Biologists, volunteers gather for a Bat Blitz

If you want to see the stars, go to Tonopah. Because of its lack of big city lights, this small community located midway between Las Vegas and Reno has a reputation for being one of the best places in the world to do some stargazing. But stars aren’t the only things in the central Nevada sky that people come to see. They also come for bats.

Recently the remote areas near Tonopah served as the focal point of the first Nevada Bat Blitz, a significant effort to gather bat population data and to determine whether bats are using abandoned mines that dot the desert landscape southwest of Tonopah. To accomplish this task, biologists and volunteers from multiple government agencies gathered together to count bats as they emerged

Tonopah has some of the darkest skies in the world, so it wasn’t an easy task to see the bats. Digital cameras with infrared lights were set up at the entrance to each mine to capture the bats’ exodus on videotape beginning at sunset.

Studies should increase in coming years, giving scientists more information about local bat species.


High-altitude hunting challenge scheduled

Hunters looking to test their skills this fall may want to try one of Nevada’s most challenging hunts. It takes place at elevations in the neighborhood of 10,000 feet where the air is thin and the terrain will test your physical conditioning. The quarry? A grouse-sized bird called the Himalayan Snowcock.

Native to central Asia, the snowcock was first introduced into Nevada in 1963, when the Nevada Department of wildlife released 19 birds from Pakistan into the Ruby Mountains. From 1965 to 1979, the department released a total of 2,025 Himalayan Snowcock into the wild. The first open hunting season was held in 1980 with an initial bag and possession limit of a single bird. That has since increased to two.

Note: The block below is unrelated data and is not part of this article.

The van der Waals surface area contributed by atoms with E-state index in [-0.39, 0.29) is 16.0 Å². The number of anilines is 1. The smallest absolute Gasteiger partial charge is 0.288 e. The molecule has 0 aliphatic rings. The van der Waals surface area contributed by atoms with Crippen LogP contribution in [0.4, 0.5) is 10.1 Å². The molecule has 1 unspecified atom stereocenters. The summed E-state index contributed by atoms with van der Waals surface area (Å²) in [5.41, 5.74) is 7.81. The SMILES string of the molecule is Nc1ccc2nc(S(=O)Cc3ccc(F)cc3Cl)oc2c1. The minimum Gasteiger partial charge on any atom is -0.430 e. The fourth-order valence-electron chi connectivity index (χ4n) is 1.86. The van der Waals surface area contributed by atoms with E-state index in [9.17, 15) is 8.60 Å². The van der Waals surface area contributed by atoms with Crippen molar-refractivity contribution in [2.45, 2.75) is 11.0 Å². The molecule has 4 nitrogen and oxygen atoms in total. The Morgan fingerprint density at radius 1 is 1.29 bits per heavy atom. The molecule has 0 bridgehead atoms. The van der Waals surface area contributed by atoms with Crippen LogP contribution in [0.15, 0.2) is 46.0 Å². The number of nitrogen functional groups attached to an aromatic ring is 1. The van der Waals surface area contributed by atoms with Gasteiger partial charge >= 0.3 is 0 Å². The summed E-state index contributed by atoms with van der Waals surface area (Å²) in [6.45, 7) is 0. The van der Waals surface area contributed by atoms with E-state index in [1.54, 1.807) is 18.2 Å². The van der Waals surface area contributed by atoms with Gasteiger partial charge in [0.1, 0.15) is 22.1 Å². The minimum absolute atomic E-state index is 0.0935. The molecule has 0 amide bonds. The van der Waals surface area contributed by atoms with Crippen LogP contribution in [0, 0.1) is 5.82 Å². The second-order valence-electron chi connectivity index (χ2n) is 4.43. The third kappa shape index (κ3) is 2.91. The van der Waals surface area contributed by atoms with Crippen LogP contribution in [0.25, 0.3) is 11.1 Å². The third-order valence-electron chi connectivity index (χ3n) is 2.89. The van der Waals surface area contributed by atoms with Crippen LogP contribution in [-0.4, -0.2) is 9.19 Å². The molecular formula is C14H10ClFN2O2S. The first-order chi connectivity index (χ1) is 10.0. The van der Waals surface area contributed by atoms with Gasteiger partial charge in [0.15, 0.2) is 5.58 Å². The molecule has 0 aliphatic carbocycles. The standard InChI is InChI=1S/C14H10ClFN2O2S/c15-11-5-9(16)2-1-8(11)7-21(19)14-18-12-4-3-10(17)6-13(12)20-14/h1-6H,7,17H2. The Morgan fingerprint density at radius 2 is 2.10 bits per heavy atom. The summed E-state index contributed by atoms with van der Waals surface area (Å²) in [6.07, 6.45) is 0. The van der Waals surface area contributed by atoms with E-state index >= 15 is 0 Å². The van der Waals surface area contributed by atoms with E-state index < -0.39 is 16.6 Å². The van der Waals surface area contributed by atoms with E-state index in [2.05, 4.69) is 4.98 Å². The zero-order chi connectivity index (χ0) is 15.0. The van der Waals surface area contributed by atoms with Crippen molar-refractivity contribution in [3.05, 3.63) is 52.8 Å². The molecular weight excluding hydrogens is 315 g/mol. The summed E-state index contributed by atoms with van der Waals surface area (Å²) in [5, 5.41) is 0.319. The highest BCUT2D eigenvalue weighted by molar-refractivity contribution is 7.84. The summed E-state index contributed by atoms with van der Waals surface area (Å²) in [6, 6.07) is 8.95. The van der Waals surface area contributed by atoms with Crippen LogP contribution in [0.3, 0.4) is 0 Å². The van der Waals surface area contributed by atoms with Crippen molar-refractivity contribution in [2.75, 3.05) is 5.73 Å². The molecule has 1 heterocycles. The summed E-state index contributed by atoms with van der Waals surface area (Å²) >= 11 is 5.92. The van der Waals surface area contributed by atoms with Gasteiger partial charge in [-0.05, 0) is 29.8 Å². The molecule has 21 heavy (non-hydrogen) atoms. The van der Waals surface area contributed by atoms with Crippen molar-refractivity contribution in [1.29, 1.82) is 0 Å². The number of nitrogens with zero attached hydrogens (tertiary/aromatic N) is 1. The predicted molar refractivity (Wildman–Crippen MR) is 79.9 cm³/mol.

The snowcock hunting season begins Sept. 1 and runs through Nov. 30.


Archery seasons open to extreme fire danger

As hunters take to the field this weekend for the opening of antelope archery hunts, they are reminded to exercise caution because of the extremely dry conditions across the Silver State.

Nevada currently has a number of fires burning across the state, including two large fires, well over 100,000 acres each, near Elko. These fires could well prove disastrous to wildlife, and Department of Wildlife is asking hunters and other members of the public to do all they can to reduce impacts to fire-affected areas and avoid accidental fire ignitions.

Avoid driving off-road through dry brush or grass as the hot vehicle exhaust can easily ignite the tinder-dry materials.

Go without campfires. Smokers should dispose of their cigarettes properly.


Poacher sentenced, fined in mule deer case

A Sparks man was sentenced for a gross misdemeanor in Reno District Court Thursday for illegally killing and possessing a mule deer doe in Northern Washoe County, Oct. 21, 2006.

Miguel A. Larios-Campos, 36, of Sparks was assessed a criminal fine of $1,000 and ordered to forfeit a quad runner valued at more than $5,000 that was used in the crime. He was also ordered to forfeit the rifle he used to illegally shoot the animal.

Concerned sportsmen can report wildlife violations to Operation Game Thief at (800) 992-3030. To learn more about game wardens and wildlife in Nevada visit NDOW on the Web at www.ndow.org.

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